Tensions between Washington and Tehran are set to increase today as the US has published a report by the CIA accusing Iran's Revolutionary Guards of dumping tons of cheese across the web.
US Secretary of Almost-President, Hilary Clinton, stated at the United Nations, "We have no contention with nations that seek to produce cheese for use in cooking and leisure sports, but dairy produce has no place upon our digital highway and we will unhesitate in stamping this out."
Web security experts have noticed recent trends that seem to back up the claims. Gernhard Whenge, commander at arms at US-based ISP, NetTwang, told us, "We normally see a few buckets of Cheddar bouncing around the file-sharing websites, but there has been a noticeable difference in what we're now seeing and where. Now it's big sites like Faceboot, Feckr and MindGap and we're not just getting Cheddar and Red Gloucester, we're seeing Brie, Camembert, Blue Stilton and even entire wheelbarrows of Feta."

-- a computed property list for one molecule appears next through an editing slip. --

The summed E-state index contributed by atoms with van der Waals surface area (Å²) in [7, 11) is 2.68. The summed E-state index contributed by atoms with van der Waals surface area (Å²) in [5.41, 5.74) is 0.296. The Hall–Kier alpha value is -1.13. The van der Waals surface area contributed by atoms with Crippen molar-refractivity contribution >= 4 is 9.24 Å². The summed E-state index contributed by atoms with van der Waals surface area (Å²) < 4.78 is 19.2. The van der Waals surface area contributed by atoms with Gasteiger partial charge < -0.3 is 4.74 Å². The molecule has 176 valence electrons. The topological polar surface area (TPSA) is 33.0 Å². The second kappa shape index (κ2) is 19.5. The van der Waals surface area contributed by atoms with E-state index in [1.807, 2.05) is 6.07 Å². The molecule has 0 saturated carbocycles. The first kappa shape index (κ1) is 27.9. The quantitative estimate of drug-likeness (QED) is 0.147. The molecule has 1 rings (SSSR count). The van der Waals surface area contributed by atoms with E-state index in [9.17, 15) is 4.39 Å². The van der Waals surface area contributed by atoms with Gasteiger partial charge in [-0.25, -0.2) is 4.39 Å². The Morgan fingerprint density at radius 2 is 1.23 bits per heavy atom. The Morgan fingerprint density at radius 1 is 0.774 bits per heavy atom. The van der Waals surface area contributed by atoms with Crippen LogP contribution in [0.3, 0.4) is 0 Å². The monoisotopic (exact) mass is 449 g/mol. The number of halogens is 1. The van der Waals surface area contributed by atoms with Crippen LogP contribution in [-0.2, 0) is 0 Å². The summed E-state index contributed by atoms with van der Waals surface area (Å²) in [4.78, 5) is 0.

Though most commentators have dismissed Iran's actions as crackers, Seldom B. Parshall, Professor of Milk-Based Politics at Seemingly University, has cautioned against complacency.
"Yes, this is cheese, but this goes well beyond a bit of Stinking Bishop slowing down a YouTube video. What you have to do is see this from the Iranian perspective. They will have been asking themselves 'Can we put cheese on the internet and how much before people put their foot down?' and what we can see from this is that they can. And unless they see clear consequences as a result of this then they will start contemplating what else they can start sending down the web. How long before we see Granola? Tofu? Or even Lard?"
And there is already evidence that current events are reshaping the online landscape. Earlier this month Google threatened to switch off all emoticons in Jordan after government emails were found to be linked with fondu.